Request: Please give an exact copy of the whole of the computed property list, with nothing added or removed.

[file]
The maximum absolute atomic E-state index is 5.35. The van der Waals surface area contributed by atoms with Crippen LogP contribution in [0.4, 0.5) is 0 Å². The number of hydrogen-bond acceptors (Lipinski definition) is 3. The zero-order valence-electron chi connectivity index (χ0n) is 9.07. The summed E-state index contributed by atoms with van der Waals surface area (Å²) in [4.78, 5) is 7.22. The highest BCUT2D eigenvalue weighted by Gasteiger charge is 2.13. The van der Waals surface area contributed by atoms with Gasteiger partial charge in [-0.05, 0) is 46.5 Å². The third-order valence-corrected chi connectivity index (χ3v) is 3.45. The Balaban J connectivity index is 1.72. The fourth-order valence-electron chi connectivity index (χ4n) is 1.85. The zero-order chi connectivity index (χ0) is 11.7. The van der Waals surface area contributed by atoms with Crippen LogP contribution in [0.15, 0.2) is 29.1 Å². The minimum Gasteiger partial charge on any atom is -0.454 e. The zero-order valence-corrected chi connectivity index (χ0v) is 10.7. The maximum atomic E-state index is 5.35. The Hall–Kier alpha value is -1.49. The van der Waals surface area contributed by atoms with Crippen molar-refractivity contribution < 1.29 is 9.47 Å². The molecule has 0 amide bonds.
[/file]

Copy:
The maximum absolute atomic E-state index is 5.35. The van der Waals surface area contributed by atoms with Crippen LogP contribution in [0.4, 0.5) is 0 Å². The number of hydrogen-bond acceptors (Lipinski definition) is 3. The zero-order valence-electron chi connectivity index (χ0n) is 9.07. The summed E-state index contributed by atoms with van der Waals surface area (Å²) in [4.78, 5) is 7.22. The highest BCUT2D eigenvalue weighted by Gasteiger charge is 2.13. The van der Waals surface area contributed by atoms with Gasteiger partial charge in [-0.05, 0) is 46.5 Å². The third-order valence-corrected chi connectivity index (χ3v) is 3.45. The Balaban J connectivity index is 1.72. The fourth-order valence-electron chi connectivity index (χ4n) is 1.85. The zero-order chi connectivity index (χ0) is 11.7. The van der Waals surface area contributed by atoms with Crippen LogP contribution in [0.15, 0.2) is 29.1 Å². The minimum Gasteiger partial charge on any atom is -0.454 e. The zero-order valence-corrected chi connectivity index (χ0v) is 10.7. The maximum atomic E-state index is 5.35. The Hall–Kier alpha value is -1.49. The van der Waals surface area contributed by atoms with Crippen molar-refractivity contribution < 1.29 is 9.47 Å². The molecule has 0 amide bonds.